Apple Cracks Open iPhone: Rivals Gain Access to Tap-to-Pay in EU After Antitrust Push

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In a landmark shift driven by antitrust concerns, Apple has agreed to open up its iPhone’s near-field communication (NFC) technology to competing mobile wallets within the European Union. This move marks a significant change for the Cupertino giant, which has long kept tight control over its mobile payments ecosystem through Apple Pay.

Key Highlights:

  • Apple proposes opening iPhone tap-to-pay technology to competing apps in the European Union.
  • EU antitrust investigation found Apple enjoyed a dominant position,┬ástifling competitors.
  • Proposed solution allows third-party developers to integrate their own contactless payment systems within iOS apps.
  • Move expected to boost competition and consumer choice in mobile payments.
  • Apple’s concession comes amid wider scrutiny of its “walled garden” ecosystem.

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The decision stems from an ongoing investigation by the European Commission, the EU’s antitrust regulator, which concluded that Apple held a dominant position in the mobile wallet market within the bloc. The Commission argued that Apple’s exclusive access to iPhone NFC hardware effectively shut out competing payment solutions, limiting consumer choice and innovation.

“We welcome Apple’s commitment to addressing our concerns,” said Margrethe Vestager, Executive Vice-President for Digital Affairs and Competition at the European Commission. “This is a major win for European consumers and businesses, who will benefit from greater competition and more secure and innovative payment options.”

Opening the iPhone Wallet:

Under the proposed solution, Apple will offer third-party app developers in the European Economic Area (EEA) the option to integrate their own contactless payment systems into their apps. This would allow users to make tap-to-pay transactions directly within those apps, without needing to switch to Apple Pay.

While the specifics of the technical implementation are still being finalized, Apple has assured the Commission that its solution will comply with strict security and privacy standards. The company has also agreed to make the necessary tools and documentation available to developers in a timely manner.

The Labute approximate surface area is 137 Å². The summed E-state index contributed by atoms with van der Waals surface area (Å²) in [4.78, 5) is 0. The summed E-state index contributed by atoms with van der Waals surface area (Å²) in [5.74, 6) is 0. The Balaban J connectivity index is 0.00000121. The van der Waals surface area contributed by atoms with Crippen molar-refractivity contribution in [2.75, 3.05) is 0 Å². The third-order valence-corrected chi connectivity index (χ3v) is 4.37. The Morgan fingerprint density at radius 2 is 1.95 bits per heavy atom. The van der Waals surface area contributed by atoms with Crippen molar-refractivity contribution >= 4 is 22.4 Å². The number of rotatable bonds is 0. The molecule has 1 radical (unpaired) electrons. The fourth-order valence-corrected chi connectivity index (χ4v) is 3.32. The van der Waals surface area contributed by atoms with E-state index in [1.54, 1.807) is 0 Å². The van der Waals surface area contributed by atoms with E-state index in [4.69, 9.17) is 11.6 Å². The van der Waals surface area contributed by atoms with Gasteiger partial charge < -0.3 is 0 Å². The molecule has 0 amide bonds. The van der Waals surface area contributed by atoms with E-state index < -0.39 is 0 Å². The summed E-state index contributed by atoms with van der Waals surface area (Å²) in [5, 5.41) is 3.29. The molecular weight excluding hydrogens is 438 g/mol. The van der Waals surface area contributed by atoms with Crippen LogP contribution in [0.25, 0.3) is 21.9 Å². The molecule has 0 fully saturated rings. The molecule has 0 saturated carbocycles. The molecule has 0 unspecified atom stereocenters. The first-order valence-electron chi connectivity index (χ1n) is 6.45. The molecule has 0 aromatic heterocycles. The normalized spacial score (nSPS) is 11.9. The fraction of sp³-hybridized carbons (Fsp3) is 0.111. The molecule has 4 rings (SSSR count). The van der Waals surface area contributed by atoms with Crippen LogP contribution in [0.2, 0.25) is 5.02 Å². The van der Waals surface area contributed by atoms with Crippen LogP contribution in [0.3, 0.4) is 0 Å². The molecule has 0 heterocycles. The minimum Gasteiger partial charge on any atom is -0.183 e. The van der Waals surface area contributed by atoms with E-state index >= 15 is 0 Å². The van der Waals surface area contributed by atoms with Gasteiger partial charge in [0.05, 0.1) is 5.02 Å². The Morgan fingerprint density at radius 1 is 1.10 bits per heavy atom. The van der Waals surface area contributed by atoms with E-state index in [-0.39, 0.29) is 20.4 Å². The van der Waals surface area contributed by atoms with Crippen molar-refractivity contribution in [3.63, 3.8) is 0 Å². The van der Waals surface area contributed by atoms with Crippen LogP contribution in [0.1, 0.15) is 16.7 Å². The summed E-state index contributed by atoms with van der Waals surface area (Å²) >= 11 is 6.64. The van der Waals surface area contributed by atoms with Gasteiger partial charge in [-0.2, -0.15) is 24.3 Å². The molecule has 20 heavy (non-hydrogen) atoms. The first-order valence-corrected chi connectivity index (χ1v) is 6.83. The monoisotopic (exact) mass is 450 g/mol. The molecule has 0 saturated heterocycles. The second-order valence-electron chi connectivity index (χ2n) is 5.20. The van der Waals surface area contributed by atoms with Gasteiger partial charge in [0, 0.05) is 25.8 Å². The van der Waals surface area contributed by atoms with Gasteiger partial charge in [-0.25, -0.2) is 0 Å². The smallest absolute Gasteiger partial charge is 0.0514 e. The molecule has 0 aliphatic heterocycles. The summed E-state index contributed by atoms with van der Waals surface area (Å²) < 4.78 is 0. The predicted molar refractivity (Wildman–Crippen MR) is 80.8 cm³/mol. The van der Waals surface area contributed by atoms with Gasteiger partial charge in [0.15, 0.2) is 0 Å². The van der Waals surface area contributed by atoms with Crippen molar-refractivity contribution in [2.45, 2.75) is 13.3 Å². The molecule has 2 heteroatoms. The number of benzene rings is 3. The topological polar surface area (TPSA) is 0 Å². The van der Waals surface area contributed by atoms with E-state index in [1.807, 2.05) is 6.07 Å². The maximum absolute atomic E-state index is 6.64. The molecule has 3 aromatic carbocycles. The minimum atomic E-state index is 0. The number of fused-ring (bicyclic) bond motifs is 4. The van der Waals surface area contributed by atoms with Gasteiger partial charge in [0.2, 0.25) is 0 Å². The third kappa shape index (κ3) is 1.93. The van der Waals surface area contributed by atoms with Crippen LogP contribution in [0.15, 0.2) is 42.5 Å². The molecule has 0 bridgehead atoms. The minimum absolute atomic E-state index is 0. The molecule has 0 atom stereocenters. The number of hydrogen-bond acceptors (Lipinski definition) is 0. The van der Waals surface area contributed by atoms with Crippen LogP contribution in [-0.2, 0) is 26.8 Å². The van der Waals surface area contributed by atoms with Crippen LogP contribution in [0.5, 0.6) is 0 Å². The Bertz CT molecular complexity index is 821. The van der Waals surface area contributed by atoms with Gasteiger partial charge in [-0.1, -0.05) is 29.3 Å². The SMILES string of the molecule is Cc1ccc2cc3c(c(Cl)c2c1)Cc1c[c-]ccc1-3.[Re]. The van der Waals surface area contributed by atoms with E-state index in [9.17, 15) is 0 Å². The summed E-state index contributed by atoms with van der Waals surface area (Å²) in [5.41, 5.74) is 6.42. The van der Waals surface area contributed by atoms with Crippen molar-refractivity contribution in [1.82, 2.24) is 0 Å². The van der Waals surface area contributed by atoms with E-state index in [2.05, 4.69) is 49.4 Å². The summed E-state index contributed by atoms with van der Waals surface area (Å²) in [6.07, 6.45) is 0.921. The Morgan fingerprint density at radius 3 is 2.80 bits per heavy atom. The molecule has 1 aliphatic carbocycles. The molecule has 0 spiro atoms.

Wider Implications:

The EU’s antitrust action against Apple is part of a broader push to regulate the power of Big Tech companies, particularly in the digital economy. The bloc has already levied hefty fines against Google and Amazon for anti-competitive practices, and other investigations are ongoing.

Apple’s concession in the EU could pave the way for similar regulations in other regions. The US Department of Justice, for instance, is currently suing the company for alleged anti-competitive conduct in its App Store practices.

A Sea Change for Apple:

For Apple, opening up its iPhone’s tap-to-pay technology represents a significant strategic shift. The company has long relied on its closed ecosystem to differentiate its products and generate revenue through fees levied on Apple Pay transactions. However, the antitrust pressure in the EU, coupled with the potential for increased competition and user choice, may have tipped the scales.

It remains to be seen how this move will impact Apple’s mobile payments business in the long run. However, it is clear that the days of Apple’s exclusive control over the iPhone’s tap-to-pay functionality are numbered, at least in the EU.

The EU’s antitrust intervention has forced Apple to open its iPhone’s tap-to-pay technology to competitors, marking a significant victory for consumer choice and fair competition in the mobile payments market. This move paves the way for increased innovation and security in the digital payments landscape, while also putting pressure on Big Tech companies to operate within antitrust regulations. While the full impact of this decision remains to be seen, it is clear that the days of Apple’s closed ecosystem are slowly coming to an end.


About the author


James Miller

Senior writer & Rumors Analyst, James is a postgraduate in biotechnology and has an immense interest in following technology developments. Quiet by nature, he is an avid Lacrosse player. He is responsible for handling the office staff writers and providing them with the latest updates happenings in the world of technology. You can contact him at